By the time things are the same, many people end up losing their accumulated savings in their life simply because of his excessive focus.
That is not to say that experienced investors do not face any recession or incur losses, but what sets them apart from others is that they tend to follow a well-defined strategy to reduce their losses. They invest to achieve profitable long-term growth to help secure their financial future, and this helps them take a more realistic approach to the idea of investing.
Before buying stocks, they study what the company is doing, what services it offers or the type of products it makes, and the market it serves. Future growth prospects for this type of product or service can give a clear idea of how stocks are likely to perform.
To effectively plan your money and investments, you must be able to understand and estimate risks. That is not as simple as your money-back opportunities, as you must consider many other aspects, such as fluctuations in the value of your portfolio, inflation costs, and interest rates.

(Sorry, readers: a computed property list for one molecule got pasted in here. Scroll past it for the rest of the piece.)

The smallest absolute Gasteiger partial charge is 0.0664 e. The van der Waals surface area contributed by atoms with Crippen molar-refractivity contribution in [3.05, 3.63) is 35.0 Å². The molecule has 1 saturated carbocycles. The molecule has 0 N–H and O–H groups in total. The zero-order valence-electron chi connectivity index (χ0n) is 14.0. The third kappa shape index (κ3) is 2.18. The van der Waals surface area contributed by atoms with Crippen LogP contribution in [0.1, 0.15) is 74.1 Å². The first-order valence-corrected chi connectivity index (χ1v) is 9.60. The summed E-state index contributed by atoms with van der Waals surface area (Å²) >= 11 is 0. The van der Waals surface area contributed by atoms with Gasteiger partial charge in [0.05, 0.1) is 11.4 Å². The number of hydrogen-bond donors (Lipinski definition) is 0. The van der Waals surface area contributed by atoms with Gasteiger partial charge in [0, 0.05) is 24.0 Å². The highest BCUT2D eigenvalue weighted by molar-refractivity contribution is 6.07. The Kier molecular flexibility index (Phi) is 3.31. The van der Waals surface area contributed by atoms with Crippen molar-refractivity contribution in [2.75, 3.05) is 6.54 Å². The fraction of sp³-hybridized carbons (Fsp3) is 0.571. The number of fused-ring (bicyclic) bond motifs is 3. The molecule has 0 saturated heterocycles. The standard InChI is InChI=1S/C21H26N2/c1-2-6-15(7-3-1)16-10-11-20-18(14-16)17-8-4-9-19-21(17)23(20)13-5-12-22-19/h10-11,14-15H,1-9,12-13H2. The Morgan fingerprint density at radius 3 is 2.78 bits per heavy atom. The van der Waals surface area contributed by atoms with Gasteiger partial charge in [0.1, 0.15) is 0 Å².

This publication covers how we assess and manage your attitude towards investment, pension and savings risks.
What do you mean by “investment risk”?
In simple terms, this is the amount of risk you are willing to take with your money. That will depend on your goals, the amount of time you need to invest, and your caution. The general principle is that the more willing you are to take a risk, the greater the potential returns (although, of course, nothing is guaranteed); The opposite also is true. Along with risk comes volatility: If you take a riskier approach, to try to get higher returns, you should expect more short-term fluctuations in the value of your investments.
Why is risk substantial?
You must understand the level of risk you are willing to take, as this should affect your final expectations. If the thought of losing capital keeps you up at night, you are probably high risk-averse. For example, if you are saving for the short term, it may not be appropriate for you to invest your money in assets that can lose money.
Of course, you should also lower your expectations because “safer” investments tend to underperform. Other aspects should be considered, such as your level of investment experience.